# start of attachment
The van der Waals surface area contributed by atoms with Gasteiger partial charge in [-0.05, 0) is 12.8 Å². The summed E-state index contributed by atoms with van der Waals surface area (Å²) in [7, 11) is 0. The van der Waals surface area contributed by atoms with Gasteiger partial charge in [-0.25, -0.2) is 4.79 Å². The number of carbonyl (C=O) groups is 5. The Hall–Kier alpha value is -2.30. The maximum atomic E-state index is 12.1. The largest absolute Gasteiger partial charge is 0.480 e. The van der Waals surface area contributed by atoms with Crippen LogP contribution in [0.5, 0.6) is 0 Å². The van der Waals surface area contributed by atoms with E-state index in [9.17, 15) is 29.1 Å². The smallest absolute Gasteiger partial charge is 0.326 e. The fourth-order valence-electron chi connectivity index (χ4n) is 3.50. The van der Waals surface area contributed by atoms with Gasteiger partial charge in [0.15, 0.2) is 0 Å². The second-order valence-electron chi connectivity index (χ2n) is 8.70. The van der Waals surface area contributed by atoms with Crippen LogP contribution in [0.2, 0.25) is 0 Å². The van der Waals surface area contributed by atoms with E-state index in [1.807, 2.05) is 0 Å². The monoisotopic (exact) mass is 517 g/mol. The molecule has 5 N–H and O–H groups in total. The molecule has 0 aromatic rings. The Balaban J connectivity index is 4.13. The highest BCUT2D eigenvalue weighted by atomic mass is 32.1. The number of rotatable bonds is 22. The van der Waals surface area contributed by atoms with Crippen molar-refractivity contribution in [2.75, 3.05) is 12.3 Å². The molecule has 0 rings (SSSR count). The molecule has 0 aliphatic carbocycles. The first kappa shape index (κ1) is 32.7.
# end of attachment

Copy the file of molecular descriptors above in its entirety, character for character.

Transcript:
The van der Waals surface area contributed by atoms with Gasteiger partial charge in [-0.05, 0) is 12.8 Å². The summed E-state index contributed by atoms with van der Waals surface area (Å²) in [7, 11) is 0. The van der Waals surface area contributed by atoms with Gasteiger partial charge in [-0.25, -0.2) is 4.79 Å². The number of carbonyl (C=O) groups is 5. The Hall–Kier alpha value is -2.30. The maximum atomic E-state index is 12.1. The largest absolute Gasteiger partial charge is 0.480 e. The van der Waals surface area contributed by atoms with Crippen LogP contribution in [0.5, 0.6) is 0 Å². The van der Waals surface area contributed by atoms with E-state index in [9.17, 15) is 29.1 Å². The smallest absolute Gasteiger partial charge is 0.326 e. The fourth-order valence-electron chi connectivity index (χ4n) is 3.50. The van der Waals surface area contributed by atoms with Gasteiger partial charge in [0.15, 0.2) is 0 Å². The second-order valence-electron chi connectivity index (χ2n) is 8.70. The van der Waals surface area contributed by atoms with Crippen LogP contribution in [0.2, 0.25) is 0 Å². The van der Waals surface area contributed by atoms with E-state index in [1.807, 2.05) is 0 Å². The monoisotopic (exact) mass is 517 g/mol. The molecule has 5 N–H and O–H groups in total. The molecule has 0 aromatic rings. The Balaban J connectivity index is 4.13. The highest BCUT2D eigenvalue weighted by atomic mass is 32.1. The number of rotatable bonds is 22. The van der Waals surface area contributed by atoms with Crippen molar-refractivity contribution in [2.75, 3.05) is 12.3 Å². The molecule has 0 rings (SSSR count). The molecule has 0 aliphatic carbocycles. The first kappa shape index (κ1) is 32.7.